Math Background

Modeling Subtraction: When Students Ask

  • Why should I learn subtraction?
    Lead children to see that knowing how to subtract saves time in calculating the change they should receive at a store; finding how many more miles, hours, or minutes are left in a trip; finding how many cookies will be left after they share some with a friend; or finding how many days, weeks, or months are left until their birthdays.

    Explain that knowing how to subtract will help them learn how to do more complex math later on.

  • Why do I need to learn the minus sign and the equals sign?
    Explain to children that math symbols are part of a language that everyone understands. Ask if anyone knows the names of these symbols in another language. Explain that even though different languages use different words for each symbol, the actual symbols and the numbers are the same worldwide so that people can communicate mathematically even though they speak different languages.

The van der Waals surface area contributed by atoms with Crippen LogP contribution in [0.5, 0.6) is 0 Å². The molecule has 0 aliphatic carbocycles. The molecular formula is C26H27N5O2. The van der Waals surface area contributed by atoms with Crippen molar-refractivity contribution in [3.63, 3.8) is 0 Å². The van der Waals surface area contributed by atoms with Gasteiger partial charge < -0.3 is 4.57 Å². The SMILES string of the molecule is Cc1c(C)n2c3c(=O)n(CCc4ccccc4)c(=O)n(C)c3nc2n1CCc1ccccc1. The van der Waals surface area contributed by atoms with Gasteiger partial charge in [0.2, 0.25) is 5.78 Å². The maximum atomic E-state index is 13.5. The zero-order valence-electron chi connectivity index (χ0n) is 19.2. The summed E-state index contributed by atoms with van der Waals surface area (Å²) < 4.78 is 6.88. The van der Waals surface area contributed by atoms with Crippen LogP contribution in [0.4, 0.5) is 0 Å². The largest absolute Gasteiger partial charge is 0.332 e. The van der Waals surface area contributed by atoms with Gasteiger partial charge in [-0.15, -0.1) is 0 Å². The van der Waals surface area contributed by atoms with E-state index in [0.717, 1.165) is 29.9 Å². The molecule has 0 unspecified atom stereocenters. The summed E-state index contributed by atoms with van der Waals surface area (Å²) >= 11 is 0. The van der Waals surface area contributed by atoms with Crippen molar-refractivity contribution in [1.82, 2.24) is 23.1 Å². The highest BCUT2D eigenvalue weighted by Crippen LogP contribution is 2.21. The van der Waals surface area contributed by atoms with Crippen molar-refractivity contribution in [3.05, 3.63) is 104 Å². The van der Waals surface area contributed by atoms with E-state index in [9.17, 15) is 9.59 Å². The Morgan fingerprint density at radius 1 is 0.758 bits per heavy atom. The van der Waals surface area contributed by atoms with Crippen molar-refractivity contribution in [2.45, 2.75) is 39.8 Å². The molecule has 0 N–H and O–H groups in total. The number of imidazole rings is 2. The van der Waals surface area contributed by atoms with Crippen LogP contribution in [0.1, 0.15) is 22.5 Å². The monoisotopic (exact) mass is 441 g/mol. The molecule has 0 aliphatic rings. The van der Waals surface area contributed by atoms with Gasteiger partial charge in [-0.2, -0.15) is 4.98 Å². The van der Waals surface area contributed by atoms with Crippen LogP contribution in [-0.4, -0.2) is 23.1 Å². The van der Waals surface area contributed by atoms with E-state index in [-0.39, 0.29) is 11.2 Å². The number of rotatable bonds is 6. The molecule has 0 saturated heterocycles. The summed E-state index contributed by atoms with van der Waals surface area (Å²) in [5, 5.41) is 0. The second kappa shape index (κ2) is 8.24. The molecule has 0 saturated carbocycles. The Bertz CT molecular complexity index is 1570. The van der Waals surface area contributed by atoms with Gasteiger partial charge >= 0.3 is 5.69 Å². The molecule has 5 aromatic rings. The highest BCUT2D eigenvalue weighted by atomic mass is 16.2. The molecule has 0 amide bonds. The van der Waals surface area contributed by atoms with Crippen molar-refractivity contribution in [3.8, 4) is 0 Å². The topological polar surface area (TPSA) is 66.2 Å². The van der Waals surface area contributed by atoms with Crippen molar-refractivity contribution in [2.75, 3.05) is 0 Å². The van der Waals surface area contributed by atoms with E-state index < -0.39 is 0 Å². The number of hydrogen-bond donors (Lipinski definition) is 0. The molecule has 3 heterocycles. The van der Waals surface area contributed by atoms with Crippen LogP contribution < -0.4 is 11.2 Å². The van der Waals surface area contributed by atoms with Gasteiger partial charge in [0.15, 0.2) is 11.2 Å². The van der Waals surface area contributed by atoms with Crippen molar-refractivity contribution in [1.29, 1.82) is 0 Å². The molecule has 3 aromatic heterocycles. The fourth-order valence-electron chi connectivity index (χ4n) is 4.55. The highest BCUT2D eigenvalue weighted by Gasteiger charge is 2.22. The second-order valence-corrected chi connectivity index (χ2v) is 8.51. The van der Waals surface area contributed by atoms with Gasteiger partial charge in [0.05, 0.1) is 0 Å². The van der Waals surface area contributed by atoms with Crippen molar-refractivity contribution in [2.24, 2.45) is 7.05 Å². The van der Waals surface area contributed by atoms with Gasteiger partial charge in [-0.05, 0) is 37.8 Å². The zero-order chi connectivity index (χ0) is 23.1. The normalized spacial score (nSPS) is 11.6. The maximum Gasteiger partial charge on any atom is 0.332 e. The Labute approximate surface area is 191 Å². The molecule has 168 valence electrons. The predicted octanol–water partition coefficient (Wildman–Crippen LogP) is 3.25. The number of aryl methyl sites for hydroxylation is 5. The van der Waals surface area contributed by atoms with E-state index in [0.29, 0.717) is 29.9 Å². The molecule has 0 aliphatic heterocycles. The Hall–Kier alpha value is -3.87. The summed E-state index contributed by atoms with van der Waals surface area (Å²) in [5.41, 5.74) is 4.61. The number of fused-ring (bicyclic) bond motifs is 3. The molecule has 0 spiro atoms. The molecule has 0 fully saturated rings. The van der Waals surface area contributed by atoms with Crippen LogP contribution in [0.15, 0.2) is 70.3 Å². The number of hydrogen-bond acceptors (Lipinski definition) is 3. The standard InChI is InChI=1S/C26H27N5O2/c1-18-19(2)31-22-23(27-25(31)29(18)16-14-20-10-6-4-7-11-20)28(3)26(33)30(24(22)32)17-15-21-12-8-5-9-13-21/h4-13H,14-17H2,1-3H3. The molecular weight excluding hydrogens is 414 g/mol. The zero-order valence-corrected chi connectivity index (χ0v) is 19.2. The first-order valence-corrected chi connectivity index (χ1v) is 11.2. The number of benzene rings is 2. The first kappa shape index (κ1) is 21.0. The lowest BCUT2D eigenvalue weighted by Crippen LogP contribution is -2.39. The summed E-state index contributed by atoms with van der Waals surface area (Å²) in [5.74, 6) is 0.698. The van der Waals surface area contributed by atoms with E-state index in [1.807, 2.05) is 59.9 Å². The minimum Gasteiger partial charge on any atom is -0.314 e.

• How do I know when to subtract?
    Review phrases and terms such as take away, how many are left, and difference. Remind children that whenever they are asked to take away from a group, they need to subtract. Make sure that children recognize the minus sign and know that it indicates subtraction.
  • Does the order of the numbers in a subtraction sentence matter?
    Hold up five connected cubes. Ask children how many cubes you are holding and whether or not you can subtract six cubes from this amount. If they say no, ask why not. If they say yes, remove the cubes one by one and then ask them what you should do when you run out of cubes. Explain that unlike the order of numbers in an addition sentence, the order of whole numbers in a subtraction sentence does matter! When your children study positive and negative integers, perhaps by using a thermometer, they will see that it is possible to do a subtraction like 5 − 6.
  • How will I know which number to write first in a subtraction sentence?
    Remind students that the number that is being subtracted from—that is, the number of items you began with—is written before the number that is being taken away.

Houghton Mifflin Math Grade 1